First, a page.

Roy Tang

Programmer, engineer, scientist, critic, gamer, dreamer, and kid-at-heart.

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Working with Testers

I had my first taste with working with software testers during my first project where I was involved with porting an old system to a new version of the software. My first task involved porting reports which were to be generated by the users then printed out. The task wasn’t too difficult: basically you took the source code of the report (it was some weird binary format recognized only by the particular reporting tool – that was how it was done back in the day) and open it using the newer version of the tool, and the tool did some sort of migration magic to adapt it to the new format, then you just save it back again. You compile and run the report using the new format and verify that it’s getting the correct output (needs to be the same output as the old format), and that should be it. Most of the time, at least. Sometimes there were some things that the new format couldn’t handle, or maybe there were some minor compile errors after migration, but such problems were easily fixed, so it was pretty straightforward

Or so I thought. All the reports I was porting were being tested by one of my team members, who was also a newbie like me. Coincidentally, both of the testers I had on the project were also ECE graduates same as me; I was the unusual one who took the developer role. They had their own training focused on tester concepts, so initially I had no idea what to expect. When you’re fresh out of school you don’t have any idea yet how much iteration and rework goes into software development, so there’s this attitude of, “Hey it’s working. Looks good!” without being too thorough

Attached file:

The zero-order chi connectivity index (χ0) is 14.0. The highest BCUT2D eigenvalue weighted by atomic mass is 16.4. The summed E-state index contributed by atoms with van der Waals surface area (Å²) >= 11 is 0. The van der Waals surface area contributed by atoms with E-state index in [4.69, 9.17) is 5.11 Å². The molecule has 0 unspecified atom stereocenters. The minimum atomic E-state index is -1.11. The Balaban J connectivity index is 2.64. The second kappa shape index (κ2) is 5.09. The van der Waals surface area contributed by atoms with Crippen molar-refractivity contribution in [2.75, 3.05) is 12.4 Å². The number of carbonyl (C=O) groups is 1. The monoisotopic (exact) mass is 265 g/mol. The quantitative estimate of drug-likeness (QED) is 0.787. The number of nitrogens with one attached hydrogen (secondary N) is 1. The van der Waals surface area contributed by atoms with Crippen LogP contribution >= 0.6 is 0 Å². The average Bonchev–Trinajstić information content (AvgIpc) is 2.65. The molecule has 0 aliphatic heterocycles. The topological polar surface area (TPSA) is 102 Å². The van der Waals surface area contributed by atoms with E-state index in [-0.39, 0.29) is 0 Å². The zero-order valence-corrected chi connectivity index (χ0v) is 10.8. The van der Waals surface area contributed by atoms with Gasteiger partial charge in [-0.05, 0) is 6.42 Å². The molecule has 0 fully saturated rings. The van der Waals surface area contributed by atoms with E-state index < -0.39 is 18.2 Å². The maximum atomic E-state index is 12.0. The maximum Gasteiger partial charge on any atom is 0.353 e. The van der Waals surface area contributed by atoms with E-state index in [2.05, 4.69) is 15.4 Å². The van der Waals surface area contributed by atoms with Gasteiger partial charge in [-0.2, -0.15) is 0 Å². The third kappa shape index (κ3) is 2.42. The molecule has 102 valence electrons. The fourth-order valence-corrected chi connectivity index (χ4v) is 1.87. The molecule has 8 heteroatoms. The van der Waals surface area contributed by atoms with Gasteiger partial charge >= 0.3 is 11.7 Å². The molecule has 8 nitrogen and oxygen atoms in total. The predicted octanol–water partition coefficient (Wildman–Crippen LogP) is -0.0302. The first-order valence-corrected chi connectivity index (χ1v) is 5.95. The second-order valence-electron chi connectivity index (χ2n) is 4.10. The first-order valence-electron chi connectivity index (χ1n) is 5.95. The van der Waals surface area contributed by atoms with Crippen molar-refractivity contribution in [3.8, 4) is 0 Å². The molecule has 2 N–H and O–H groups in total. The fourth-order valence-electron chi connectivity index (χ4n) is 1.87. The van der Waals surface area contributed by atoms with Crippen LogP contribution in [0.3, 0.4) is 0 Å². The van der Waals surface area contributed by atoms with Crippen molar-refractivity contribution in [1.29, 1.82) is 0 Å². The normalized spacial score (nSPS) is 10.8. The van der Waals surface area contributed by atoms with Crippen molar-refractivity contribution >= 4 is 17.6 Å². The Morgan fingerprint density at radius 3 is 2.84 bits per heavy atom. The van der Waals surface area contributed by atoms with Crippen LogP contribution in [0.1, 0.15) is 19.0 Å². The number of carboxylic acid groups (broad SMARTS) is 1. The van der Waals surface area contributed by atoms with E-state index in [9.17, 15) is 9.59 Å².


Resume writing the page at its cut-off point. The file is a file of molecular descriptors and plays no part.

I soon found out that the testers were trained to be very thorough, so I would get a bunch of bug reports. One of my testers would print out the reports, both the new format and the old format, and hold both reports up against the light, overlaid on each other. And they had to match, pixel-perfect! If the new report generated in a slightly different manner, that was a bug! (Of course, this made no sense to me, since logically the users wouldn’t care or notice if some column in the report was 1 pixel over to the right compared to the old format, but those were the instructions so whatever). And then they would use like really long nonsense strings in the data, and in some cases it would make the text wrapping in the report work differently, so I had to fix those too. Then one of the testers would print out reports with a lot of data, generating like 30 to 40 pages or more (we wasted a lot of paper in those days), and the pagination had to match exactly between the old format and the new format. And if it didn’t, I had to spend some time poring over the printout to find the exact point at which the pagination changed and what caused it. Eventually I learned a set of tricks and knew what to look out for when porting the reports